Author: Beth

I was diagnosed with MM in January of 2003. I underwent various treatments, including thalidomide/dex, revlimid/dex, dex alone, a clinical trial of CNTO 328, and Velcade, Doxil and dex until late August, 2007, when I had an autologous stem cell transplant after high dose melphalan. I experienced what's known as a very good partial response (VGPR). Since then, my myeloma has been stable.

A new and fun way of eating fruits. No spoon, no knife, no mess!

Fruit you squeeze from a package.I was grocery shopping a couple of days ago, and this thing called Buddy Fruits caught my eye in the produce department. I picked it up and looked at it, and couldn’t quite figure it out, but it seemed to have potential. I imagined using it on toast or on oatmeal.  Yeah, I could try this.  Plus, it was only a dollar.  I bought the apple/banana product. How could I go wrong?

I was anxious to try my new purchase on my cream of wheat the next morning, so I opened it and gave it a squirt.  My first impression was that it had the consistency of baby food.  Or apple sauce that’s too saucy. I mixed it in with the cream of wheat and tasted it.  It definitely tastes like apple sauce. I wasn’t as thrilled as I thought I’d be.

I was imagining something like Polaner All Fruit, but in a container that looks like astronaut food.  It doesn’t need to be refrigerated until it’s been opened.  After that, you can keep it in the fridge for up to 24 hours.  I’ve had mine in there for days, since I’ve only been squirting out a tablespoon or so onto my cereal.

Fruit you squeeze from a packageI can’t read the small print on the package, so I went online today and found the product’s web site. It was then that I learned the intended function of this stuff.  Buddy Fruits have been created, as their slogan puts it, to render “Eating Fruits Made Easy!”  I’m not kidding.  The title of my post came right from their web site:  “A new and fun way of eating fruits. No spoon, no knife, no mess!”

Most of the fruit I eat doesn’t require a spoon or a knife.  I’m sticking to apples and bananas in their original forms.

Advice from a cat lady

If you have cats, you probably have one that refuses to use the litterbox.  Instead, he or she zeros in on the piles of laundry in the laundry room, any soft cushion on your best piece of furniture, or, God forbid, your bed.  You’ve tried everything, but nothing’s working for this kitty.  There’s no litter that will satisfy her.  You’ve added at least one litterbox to every room in the house.  What now?

The next thing you should do, is take the cat to the vet.  No, I’m not saying you need to have her euthanized!  Read on.  The vet needs to check your pet over thoroughly, to make sure he or she doesn’t have a urinary tract infection. If one is present, an antibiotic will be given, and you may see your pet’s litterbox habits improve.

However, the possibility remains that, as my vet put it, “it’s a behavioral problem.”  Maybe the cat is being stalked at the litterbox by his or her feline housemates?

Puppy training pads for cat There may not be much you can do about the situation.  Unfortunately, experts say that “inappropriate elimination” is the number one reason cats are surrendered to shelters, abandoned  and euthanized.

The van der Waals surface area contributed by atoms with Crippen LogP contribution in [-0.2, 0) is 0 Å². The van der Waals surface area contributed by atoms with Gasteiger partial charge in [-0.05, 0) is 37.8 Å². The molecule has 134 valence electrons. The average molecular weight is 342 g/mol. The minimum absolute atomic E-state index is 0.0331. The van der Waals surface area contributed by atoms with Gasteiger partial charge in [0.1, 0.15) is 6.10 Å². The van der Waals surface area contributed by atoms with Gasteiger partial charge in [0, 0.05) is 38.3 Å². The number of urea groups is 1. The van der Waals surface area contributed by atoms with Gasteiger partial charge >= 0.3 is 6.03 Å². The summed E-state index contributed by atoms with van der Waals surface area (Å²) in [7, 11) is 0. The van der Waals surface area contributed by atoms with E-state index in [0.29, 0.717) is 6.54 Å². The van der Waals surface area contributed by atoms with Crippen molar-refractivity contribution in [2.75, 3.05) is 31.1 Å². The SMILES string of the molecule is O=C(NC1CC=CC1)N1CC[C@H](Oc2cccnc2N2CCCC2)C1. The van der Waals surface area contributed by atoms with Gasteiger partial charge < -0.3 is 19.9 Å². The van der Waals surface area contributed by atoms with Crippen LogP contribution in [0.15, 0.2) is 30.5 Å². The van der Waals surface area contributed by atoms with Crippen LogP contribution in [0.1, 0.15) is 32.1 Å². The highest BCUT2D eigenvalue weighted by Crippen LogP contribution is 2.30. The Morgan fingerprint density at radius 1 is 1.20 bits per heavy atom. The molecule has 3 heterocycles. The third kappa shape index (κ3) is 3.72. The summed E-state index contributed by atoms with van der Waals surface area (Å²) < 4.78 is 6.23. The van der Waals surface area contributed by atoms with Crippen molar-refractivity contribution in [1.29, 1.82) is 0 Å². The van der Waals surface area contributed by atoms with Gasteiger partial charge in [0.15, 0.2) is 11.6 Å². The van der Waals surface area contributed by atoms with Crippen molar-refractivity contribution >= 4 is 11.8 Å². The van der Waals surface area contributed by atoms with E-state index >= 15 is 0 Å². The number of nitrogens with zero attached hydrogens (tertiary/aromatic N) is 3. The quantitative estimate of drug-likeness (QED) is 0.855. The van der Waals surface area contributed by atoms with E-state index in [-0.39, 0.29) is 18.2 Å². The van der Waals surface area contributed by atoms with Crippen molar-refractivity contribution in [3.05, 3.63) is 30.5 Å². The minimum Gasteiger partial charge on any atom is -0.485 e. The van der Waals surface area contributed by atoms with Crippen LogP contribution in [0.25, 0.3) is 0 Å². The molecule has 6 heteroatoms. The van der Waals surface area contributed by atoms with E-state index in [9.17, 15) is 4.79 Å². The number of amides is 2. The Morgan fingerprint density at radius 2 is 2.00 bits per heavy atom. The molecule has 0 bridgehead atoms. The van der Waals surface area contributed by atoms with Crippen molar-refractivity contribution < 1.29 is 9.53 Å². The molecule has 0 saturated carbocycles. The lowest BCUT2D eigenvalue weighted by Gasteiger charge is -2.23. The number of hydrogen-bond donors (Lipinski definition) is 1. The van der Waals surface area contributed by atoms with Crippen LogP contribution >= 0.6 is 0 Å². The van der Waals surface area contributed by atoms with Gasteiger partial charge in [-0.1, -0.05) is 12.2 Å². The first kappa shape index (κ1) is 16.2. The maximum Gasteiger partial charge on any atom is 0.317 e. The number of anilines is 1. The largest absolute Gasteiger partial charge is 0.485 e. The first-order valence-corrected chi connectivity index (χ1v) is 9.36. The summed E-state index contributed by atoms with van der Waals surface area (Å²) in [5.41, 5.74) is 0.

Before you give up your cat, try one more thing.  This worked for me, and we’ve had harmony in the house ever since.  No “accidents” either!

Try puppy training pads or the human version, referred to as “chux.”  Lay a few of them down in the area where you errant kitty is known to eliminate.  If your situation turns out to be like mine, you’ll find that the cat is now urinating and/or defecating on the pads instead of the carpet, clothes, sofa or bed.  I actually place the pads near the litterbox I want my cat to use, and she uses the pads there.  I will warn you that you can go through 4-6 pads a day, depending on your cat’s eating and drinking routine, but it’s well worth it.  The best thing about it is that the cleanup is fast and easy!  I just pick up the used pad and put another in its place!

You can actually buy the human version for less, if you shop around.  I find them for less than $20 per 100.

Lingering effects of peripheral neuropathy

I started to get some neuropathy just a few months into my first treatment, which was Thalomid. I knew it was a possibility, but I’m hopelessly optimistic, and assumed it wouldn’t happen to me. I quit taking thalidomide within 8 months, because I didn’t want the neuropathy to progress beyond a point that I thought would severely impact my quality of life.

What I ended up with is numbness in my feet and sometimes pain. It started out as a pretty intense burning feeling just three months after I started treatment in 2003.  My feet felt as though they were on fire!  From there, it progressed to numbness.  It sort of feels like my feet aren’t my own. Shoes are no longer comfy.

After treatment with Revlimid and then Velcade, my neuropathy progressed some more.  It changed a little, too.  I now have some significant pain at times. I have to work with my feet up.  I can’t sit at a desk, or anywhere, really, for very long. If I’m seated with my legs down for more than a half hour, I end up with pain up to my knees. I have to get my legs elevated or even lie down to get some relief.

When I first began to feel the effects of peripheral neuropathy (PN), I even had some trouble walking.  I’m used to it now, so I no longer have to keep my eyes on my feet when I walk.  It took a while for me to adjust.

A few days ago I was attempting a an exercise that involved hopping. It was really weird, because I didn’t really know where my feet were.  I had to ask someone else if my feet even left the ground!  That evening, while I was walking the dog, I tried something I hadn’t done in ages.  I tried skipping, just for the heck of it. I couldn’t do it!  Is that something I forgot how to do, or is the PN messing with me?

I decided to look for some information on the web, and found some facts on Livestrong.com: